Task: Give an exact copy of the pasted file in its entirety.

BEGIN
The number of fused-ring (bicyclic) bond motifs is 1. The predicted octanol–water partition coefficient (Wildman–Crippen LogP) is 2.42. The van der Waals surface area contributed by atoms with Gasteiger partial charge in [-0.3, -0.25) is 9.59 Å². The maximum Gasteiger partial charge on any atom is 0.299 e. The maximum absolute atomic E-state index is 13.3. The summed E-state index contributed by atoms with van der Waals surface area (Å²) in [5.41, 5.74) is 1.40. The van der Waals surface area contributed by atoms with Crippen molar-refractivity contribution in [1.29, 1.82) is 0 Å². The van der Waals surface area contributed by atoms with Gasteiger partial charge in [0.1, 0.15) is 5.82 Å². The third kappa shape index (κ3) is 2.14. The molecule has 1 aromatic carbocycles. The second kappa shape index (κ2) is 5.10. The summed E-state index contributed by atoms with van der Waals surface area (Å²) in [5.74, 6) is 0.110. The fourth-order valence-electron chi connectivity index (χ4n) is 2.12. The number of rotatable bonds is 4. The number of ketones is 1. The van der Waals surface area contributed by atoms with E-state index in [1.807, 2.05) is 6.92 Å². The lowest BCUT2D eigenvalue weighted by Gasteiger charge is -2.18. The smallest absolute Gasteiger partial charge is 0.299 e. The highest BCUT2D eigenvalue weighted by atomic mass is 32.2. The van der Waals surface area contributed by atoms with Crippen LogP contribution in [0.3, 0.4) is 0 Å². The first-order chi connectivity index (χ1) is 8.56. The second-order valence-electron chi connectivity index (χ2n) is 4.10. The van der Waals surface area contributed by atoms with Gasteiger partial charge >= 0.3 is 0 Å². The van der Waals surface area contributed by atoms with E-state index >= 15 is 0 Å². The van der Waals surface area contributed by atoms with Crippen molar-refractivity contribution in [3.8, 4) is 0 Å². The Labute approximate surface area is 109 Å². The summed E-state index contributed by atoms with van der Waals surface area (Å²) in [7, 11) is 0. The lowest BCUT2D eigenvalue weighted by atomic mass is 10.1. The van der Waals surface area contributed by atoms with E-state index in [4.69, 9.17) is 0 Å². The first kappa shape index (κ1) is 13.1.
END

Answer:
The number of fused-ring (bicyclic) bond motifs is 1. The predicted octanol–water partition coefficient (Wildman–Crippen LogP) is 2.42. The van der Waals surface area contributed by atoms with Gasteiger partial charge in [-0.3, -0.25) is 9.59 Å². The maximum Gasteiger partial charge on any atom is 0.299 e. The maximum absolute atomic E-state index is 13.3. The summed E-state index contributed by atoms with van der Waals surface area (Å²) in [5.41, 5.74) is 1.40. The van der Waals surface area contributed by atoms with Crippen molar-refractivity contribution in [1.29, 1.82) is 0 Å². The van der Waals surface area contributed by atoms with Gasteiger partial charge in [0.1, 0.15) is 5.82 Å². The third kappa shape index (κ3) is 2.14. The molecule has 1 aromatic carbocycles. The second kappa shape index (κ2) is 5.10. The summed E-state index contributed by atoms with van der Waals surface area (Å²) in [5.74, 6) is 0.110. The fourth-order valence-electron chi connectivity index (χ4n) is 2.12. The number of rotatable bonds is 4. The number of ketones is 1. The van der Waals surface area contributed by atoms with E-state index in [1.807, 2.05) is 6.92 Å². The lowest BCUT2D eigenvalue weighted by Gasteiger charge is -2.18. The smallest absolute Gasteiger partial charge is 0.299 e. The highest BCUT2D eigenvalue weighted by atomic mass is 32.2. The van der Waals surface area contributed by atoms with Crippen LogP contribution in [0.3, 0.4) is 0 Å². The first-order chi connectivity index (χ1) is 8.56. The second-order valence-electron chi connectivity index (χ2n) is 4.10. The van der Waals surface area contributed by atoms with Gasteiger partial charge >= 0.3 is 0 Å². The van der Waals surface area contributed by atoms with E-state index >= 15 is 0 Å². The van der Waals surface area contributed by atoms with Crippen molar-refractivity contribution in [3.8, 4) is 0 Å². The Labute approximate surface area is 109 Å². The summed E-state index contributed by atoms with van der Waals surface area (Å²) in [7, 11) is 0. The lowest BCUT2D eigenvalue weighted by atomic mass is 10.1. The van der Waals surface area contributed by atoms with E-state index in [4.69, 9.17) is 0 Å². The first kappa shape index (κ1) is 13.1.